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Scientific Research Introduction

Scientific Research Introduction

Author: Erick Taggart

This lesson will explain psychological research through defining the basic research design concepts of theory and hypothesis while giving an overview of how to understand psychological research.

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Source: Micrographia, 17th century text; Public Domain

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Hello, class. In today's lesson, we're going to be taking a look at what exactly constitutes scientific research, particularly in psychology, but also scientific research in general. So the first thing that we want to do is talk about what is the scientific method? The scientific method is a way of discovering and modifying information about the world around us based on different scientific principles and processes. The focus of scientific method is to determine the causes of different things within our world. We want to know why do things happen.

Now, the scientific method is different from everyday observations because a lot of everyday observations that we make are based on assumptions. In other words, we might make different kinds of assumptions about who a person is and why they acted the way they did when they did something to you. Whereas science, the research has to be empirical, it has to be systematic, and it has to make as few assumptions as possible. So let's look over a few of those specific points that go under scientific methods.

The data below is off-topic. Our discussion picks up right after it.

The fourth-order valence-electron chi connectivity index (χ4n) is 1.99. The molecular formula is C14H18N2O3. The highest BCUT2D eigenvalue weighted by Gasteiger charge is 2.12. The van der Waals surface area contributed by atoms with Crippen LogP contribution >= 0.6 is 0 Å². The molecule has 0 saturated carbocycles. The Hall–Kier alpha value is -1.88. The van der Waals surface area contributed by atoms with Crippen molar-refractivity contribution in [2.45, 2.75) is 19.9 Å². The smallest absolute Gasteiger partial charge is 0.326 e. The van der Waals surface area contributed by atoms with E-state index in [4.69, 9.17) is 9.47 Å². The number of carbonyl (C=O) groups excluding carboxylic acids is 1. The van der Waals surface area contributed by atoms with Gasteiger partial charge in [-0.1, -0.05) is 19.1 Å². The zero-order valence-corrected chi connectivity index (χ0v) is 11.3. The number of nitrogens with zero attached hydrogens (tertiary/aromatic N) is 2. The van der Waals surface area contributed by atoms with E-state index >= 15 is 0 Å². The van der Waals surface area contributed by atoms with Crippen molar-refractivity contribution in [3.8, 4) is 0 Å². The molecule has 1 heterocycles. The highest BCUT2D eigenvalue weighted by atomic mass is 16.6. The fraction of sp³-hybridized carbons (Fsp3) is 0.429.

First of all, scientific research or scientific methods must be empirical, as I said. And empirical means that they're taken from observations or from experimentation. They're objective versus being subjective. They're not being reported to us. Rather, they're things that we specifically observed.

Secondly, scientific method means that things need to be measurable, which is to say that we have to be able to take some kind of measure of it in some way. Also, the research needs to be systematic, meaning it follows a certain series of steps, which will be gone over in more detail later. Now, it doesn't necessarily mean that it needs to be physically measurable, but we have to measure some kind of amount or degrees of something.

For example, mental processes, we need to know how much or how little. Also, scientific methodology needs to be reasonable, which is to say it has to be rational or logical. It has to make sense.

Next, scientific method needs to be falsifiable, meaning it has to be able to be proven to be false. We have to determine if it's true or not. So things that are unable to be proven true or false, for example, something like the existence of God, wouldn't necessarily be under the purview of scientific research, which isn't to say it isn't necessarily true. It's just not something scientific.

And finally, scientific methods need to be replicable, meaning we need to be able to duplicate it, or it needs to be able to be seen again. It's not something unique to a specific situation, but something that's generally true. So we can find it to be true in multiple occasions.